Right Hooks

Obama's Coal Power Play

His killing of the coal industry can be leveraged into a win for socialism.

Thomas Gallatin · Sep. 30, 2016

Caught between the increase of competition from natural gas on one side and Barack Obama’s stifling regulations and Hillary Clinton admitting that her energy plan would effectively put the coal industry out of business on the other, it would appear that the American coal industry is not long for this world. As a result of the coal industry’s steady demise, concern over funding coal workers’ pensions has become a very real issue. For every current coal worker, there are now 10 retirees whose pension plans are in jeopardy.

As The Wall Street Journal reports, “Benefits are underfunded by $5.6 billion, or about $600,000 per worker, and the pension plan is projected to go broke by 2025. A retiree who worked 30 years would then receive a maximum of $12,870 per year from the federal Pension Benefit Guaranty Corporation (PBGC) versus $24,250.” Now the unions representing the coal workers want taxpayers to underwrite these pensions. Essentially, the unions are seeking a government bailout for an industry the government had a major hand in destroying. And Hillary Clinton would gladly oblige.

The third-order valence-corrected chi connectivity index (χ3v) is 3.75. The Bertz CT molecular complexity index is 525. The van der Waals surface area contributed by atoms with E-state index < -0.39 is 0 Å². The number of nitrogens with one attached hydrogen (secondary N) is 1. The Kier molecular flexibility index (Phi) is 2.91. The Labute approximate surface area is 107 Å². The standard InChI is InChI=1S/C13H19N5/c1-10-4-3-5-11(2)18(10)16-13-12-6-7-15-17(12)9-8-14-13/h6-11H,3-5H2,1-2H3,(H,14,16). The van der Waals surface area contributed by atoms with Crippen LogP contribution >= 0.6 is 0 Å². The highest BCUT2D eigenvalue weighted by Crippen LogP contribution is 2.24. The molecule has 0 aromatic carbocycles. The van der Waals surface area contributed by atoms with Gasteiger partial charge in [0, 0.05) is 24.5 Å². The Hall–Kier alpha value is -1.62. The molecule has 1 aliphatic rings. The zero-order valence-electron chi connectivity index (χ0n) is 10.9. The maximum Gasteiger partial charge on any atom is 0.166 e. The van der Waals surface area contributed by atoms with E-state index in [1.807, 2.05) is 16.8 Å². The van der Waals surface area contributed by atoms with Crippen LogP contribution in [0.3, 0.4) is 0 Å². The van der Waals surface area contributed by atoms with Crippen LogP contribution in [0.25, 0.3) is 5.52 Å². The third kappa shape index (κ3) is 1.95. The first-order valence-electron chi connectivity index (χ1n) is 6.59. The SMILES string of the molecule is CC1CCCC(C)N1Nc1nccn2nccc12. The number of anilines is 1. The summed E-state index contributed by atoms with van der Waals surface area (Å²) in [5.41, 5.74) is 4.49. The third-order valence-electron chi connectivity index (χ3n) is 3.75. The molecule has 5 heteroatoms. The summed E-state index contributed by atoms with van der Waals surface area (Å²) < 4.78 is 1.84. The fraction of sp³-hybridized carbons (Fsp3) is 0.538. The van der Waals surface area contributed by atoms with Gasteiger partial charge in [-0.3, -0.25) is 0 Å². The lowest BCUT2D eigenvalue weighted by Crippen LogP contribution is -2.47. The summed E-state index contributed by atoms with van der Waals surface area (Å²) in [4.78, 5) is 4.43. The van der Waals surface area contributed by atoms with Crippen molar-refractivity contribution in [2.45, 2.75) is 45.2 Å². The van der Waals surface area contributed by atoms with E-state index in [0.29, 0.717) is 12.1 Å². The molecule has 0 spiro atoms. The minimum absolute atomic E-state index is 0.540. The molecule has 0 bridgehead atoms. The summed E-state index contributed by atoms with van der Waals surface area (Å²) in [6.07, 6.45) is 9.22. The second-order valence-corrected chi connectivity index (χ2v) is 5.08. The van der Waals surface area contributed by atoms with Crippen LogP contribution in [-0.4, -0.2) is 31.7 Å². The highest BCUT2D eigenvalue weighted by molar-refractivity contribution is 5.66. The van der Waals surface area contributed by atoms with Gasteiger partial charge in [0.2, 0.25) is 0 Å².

Leftists like Hillary Clinton who see the government as “savior” eagerly leap to supply solutions to problems which all too often resulted from their own prior “solutions.” Creating more not less dependence on the government is the goal of socialists. Democrats have lost support in what was once staunchly Democrat coal country, and this is an opportunity to win back support. Similar to the auto industry bailouts, a coal pension bailout could go a long way in bringing disillusioned Democrats back into the fold. Of course, legislation of this type would “add significant new costs, and eliminate savings sought by the administration,” a top official at the Department of Interior warned in 2010. But if killing coal can be leveraged into a Democrat power play to save coal workers’ pensions, then it’s a win, even as coal workers and taxpayers lose.

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